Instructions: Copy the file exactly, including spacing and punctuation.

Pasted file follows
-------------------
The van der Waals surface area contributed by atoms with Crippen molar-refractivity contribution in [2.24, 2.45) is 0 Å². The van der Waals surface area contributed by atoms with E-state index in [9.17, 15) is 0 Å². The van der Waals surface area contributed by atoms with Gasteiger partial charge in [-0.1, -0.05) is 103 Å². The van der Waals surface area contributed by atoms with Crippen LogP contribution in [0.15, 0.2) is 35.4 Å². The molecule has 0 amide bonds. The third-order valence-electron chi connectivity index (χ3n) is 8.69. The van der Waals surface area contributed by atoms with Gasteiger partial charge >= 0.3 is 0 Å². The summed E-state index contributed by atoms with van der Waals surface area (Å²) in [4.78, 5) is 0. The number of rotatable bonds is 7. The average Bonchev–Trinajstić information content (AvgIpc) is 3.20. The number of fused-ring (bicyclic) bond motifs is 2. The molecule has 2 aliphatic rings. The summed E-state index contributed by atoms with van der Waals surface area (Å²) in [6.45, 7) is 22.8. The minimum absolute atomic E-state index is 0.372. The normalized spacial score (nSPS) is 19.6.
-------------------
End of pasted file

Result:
The van der Waals surface area contributed by atoms with Crippen molar-refractivity contribution in [2.24, 2.45) is 0 Å². The van der Waals surface area contributed by atoms with E-state index in [9.17, 15) is 0 Å². The van der Waals surface area contributed by atoms with Gasteiger partial charge in [-0.1, -0.05) is 103 Å². The van der Waals surface area contributed by atoms with Crippen LogP contribution in [0.15, 0.2) is 35.4 Å². The molecule has 0 amide bonds. The third-order valence-electron chi connectivity index (χ3n) is 8.69. The van der Waals surface area contributed by atoms with Gasteiger partial charge >= 0.3 is 0 Å². The summed E-state index contributed by atoms with van der Waals surface area (Å²) in [4.78, 5) is 0. The number of rotatable bonds is 7. The average Bonchev–Trinajstić information content (AvgIpc) is 3.20. The number of fused-ring (bicyclic) bond motifs is 2. The molecule has 2 aliphatic rings. The summed E-state index contributed by atoms with van der Waals surface area (Å²) in [6.45, 7) is 22.8. The minimum absolute atomic E-state index is 0.372. The normalized spacial score (nSPS) is 19.6.